2. Enterprises should develop a comprehensive playbook for application teams for risks and controls assessment, management to determine the scope of controls, data classifications and compliance requirements around them, readiness assessment, and acceptance criteria. A playbook will help avoid each team starting from scratch. Enterprises should centralize the evaluation of controls based on workload and datastore characteristics. This should be done using the cloud provider’s assessment framework instead of having splintered spectrum groups across the risk and compliance looking at their own set of controls, often overlapping with other groups, and often in a manual fashion using disparate spreadsheets.
  3. Enterprise architects and infrastructure architects should leverage reference architectures, typically provided by leading cloud providers, to design resilient, secure environments and plan for production-level readiness right from the blueprinting phase of transformation projects. They should plan for a clear separation of management zones and workload zones so that there is a clear separation of duties built into the environment and management activities can be distinct from production activities and are easily auditable. Application teams are often confronted with this fact after the application has been built, leading to a number of cycles being spent on re-engineering for a production environment. The Cloud, because of its flexibility, makes it very easy to consume and get started with resource provisioning. However, if the environment is hardened as an after-thought, it can lead to significant delays in the application getting in front of end-users.
  4. Enterprises should establish a light and agile governance framework that creates and promotes proven patterns for use of Public Cloud infrastructure and services that are hardened and vetted to be in compliance with the enterprise’s own controls. Public Clouds have a vast catalog of hundreds of services with different levels of maturity often from a variety of 3rd party providers. Typically most enterprise workloads make use of a fraction of these services based on the stability, popularity, and skill base existing in the enterprise. Enterprises, as part of their journey to Public Cloud, should establish their own internal catalog of approved cloud services and provide guidance on their usage for internal application teams. This catalog should be an evolving catalog as additional usage patterns are identified. Enterprises should conduct their own proofs-of-concept to assess the viability of use from security, privacy, and compliance perspectives before opening them up for wide use by application teams. Key aspects include services that make use of constructs like native encryptions with Keep Your Own Keys, transport-level encryptions, and availability in multiple cloud provider zones. These key aspects are good attributes to look for to establish hardened runtime environments.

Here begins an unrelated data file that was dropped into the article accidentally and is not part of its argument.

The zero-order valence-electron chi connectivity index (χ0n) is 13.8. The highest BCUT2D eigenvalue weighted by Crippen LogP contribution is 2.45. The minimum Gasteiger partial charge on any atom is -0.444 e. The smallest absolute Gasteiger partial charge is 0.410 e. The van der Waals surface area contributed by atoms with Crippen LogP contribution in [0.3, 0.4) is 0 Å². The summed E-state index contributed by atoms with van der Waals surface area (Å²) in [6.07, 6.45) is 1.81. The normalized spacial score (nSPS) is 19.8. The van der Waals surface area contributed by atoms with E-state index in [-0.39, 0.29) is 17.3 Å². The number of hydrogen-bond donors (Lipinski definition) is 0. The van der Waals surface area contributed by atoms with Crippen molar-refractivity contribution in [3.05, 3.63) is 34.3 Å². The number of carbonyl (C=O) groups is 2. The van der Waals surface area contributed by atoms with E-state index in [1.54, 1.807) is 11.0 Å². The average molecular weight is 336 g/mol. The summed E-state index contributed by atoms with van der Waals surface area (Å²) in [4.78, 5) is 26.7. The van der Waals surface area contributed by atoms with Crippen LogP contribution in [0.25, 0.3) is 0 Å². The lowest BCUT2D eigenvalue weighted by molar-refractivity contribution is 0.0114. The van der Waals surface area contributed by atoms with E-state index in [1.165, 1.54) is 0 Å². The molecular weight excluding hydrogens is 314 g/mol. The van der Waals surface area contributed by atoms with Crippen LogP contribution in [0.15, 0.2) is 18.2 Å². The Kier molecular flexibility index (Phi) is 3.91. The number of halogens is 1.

5. Enterprises should adopt practices for secure development and deployment using the multitude of tools readily available in Public Clouds. Clouds provide standard build and deploy pipelines with vulnerability checking and static code analysis built-in. Application should be guided to adopt making use of features to introduce security principles teams early on in the development lifecycle. Enterprises should not look to just move workloads from their existing environments and mirror the characteristics on a Public Cloud. Rather, they should re-engineer with agility, modularizing monoliths into independently scalable, observable, resilient, functionally distinct components. Lowered cost in public clouds should not always be the determining factor. Speed ​​and agility need to take precedence along with security, compliance, auditability at the forefront.

Conclusion

This article explored the use of a comprehensive enterprise-wide approach to risk management, compliance, security, privacy, and operational resilience. With this approach, enterprises can not only gain confidence in Public Cloud environments for their critical workloads but also reduce the burden of IT compliance as they undertake their journey to Public Clouds.